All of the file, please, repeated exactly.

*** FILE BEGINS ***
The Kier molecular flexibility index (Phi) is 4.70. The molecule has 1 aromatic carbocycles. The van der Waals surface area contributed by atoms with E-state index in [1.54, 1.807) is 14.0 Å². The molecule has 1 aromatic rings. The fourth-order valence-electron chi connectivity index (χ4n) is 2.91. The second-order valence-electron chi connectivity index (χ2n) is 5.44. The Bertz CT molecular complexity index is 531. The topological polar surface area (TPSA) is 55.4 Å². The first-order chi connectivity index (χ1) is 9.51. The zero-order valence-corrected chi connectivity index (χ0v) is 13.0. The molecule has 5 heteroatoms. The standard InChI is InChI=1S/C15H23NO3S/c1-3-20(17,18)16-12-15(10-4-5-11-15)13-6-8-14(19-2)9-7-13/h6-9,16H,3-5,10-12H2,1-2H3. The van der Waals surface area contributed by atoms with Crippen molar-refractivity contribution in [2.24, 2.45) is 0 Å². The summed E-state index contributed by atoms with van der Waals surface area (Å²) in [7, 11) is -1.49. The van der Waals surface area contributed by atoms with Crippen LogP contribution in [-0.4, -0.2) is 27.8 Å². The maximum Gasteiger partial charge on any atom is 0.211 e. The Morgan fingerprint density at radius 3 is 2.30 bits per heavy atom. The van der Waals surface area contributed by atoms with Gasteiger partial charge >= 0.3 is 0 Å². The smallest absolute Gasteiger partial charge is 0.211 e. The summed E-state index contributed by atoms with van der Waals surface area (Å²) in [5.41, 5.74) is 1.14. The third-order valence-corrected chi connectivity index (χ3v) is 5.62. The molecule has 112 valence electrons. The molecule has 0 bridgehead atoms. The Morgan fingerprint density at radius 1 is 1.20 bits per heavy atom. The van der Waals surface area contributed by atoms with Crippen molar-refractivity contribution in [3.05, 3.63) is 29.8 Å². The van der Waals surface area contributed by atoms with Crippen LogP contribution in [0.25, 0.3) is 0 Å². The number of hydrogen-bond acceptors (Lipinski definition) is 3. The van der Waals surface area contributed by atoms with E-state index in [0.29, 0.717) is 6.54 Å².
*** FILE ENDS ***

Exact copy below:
The Kier molecular flexibility index (Phi) is 4.70. The molecule has 1 aromatic carbocycles. The van der Waals surface area contributed by atoms with E-state index in [1.54, 1.807) is 14.0 Å². The molecule has 1 aromatic rings. The fourth-order valence-electron chi connectivity index (χ4n) is 2.91. The second-order valence-electron chi connectivity index (χ2n) is 5.44. The Bertz CT molecular complexity index is 531. The topological polar surface area (TPSA) is 55.4 Å². The first-order chi connectivity index (χ1) is 9.51. The zero-order valence-corrected chi connectivity index (χ0v) is 13.0. The molecule has 5 heteroatoms. The standard InChI is InChI=1S/C15H23NO3S/c1-3-20(17,18)16-12-15(10-4-5-11-15)13-6-8-14(19-2)9-7-13/h6-9,16H,3-5,10-12H2,1-2H3. The van der Waals surface area contributed by atoms with Crippen molar-refractivity contribution in [2.24, 2.45) is 0 Å². The summed E-state index contributed by atoms with van der Waals surface area (Å²) in [7, 11) is -1.49. The van der Waals surface area contributed by atoms with Crippen LogP contribution in [-0.4, -0.2) is 27.8 Å². The maximum Gasteiger partial charge on any atom is 0.211 e. The Morgan fingerprint density at radius 3 is 2.30 bits per heavy atom. The van der Waals surface area contributed by atoms with Gasteiger partial charge >= 0.3 is 0 Å². The smallest absolute Gasteiger partial charge is 0.211 e. The summed E-state index contributed by atoms with van der Waals surface area (Å²) in [5.41, 5.74) is 1.14. The third-order valence-corrected chi connectivity index (χ3v) is 5.62. The molecule has 112 valence electrons. The molecule has 0 bridgehead atoms. The Morgan fingerprint density at radius 1 is 1.20 bits per heavy atom. The van der Waals surface area contributed by atoms with Crippen molar-refractivity contribution in [3.05, 3.63) is 29.8 Å². The van der Waals surface area contributed by atoms with Crippen LogP contribution in [0.25, 0.3) is 0 Å². The number of hydrogen-bond acceptors (Lipinski definition) is 3. The van der Waals surface area contributed by atoms with E-state index in [0.29, 0.717) is 6.54 Å².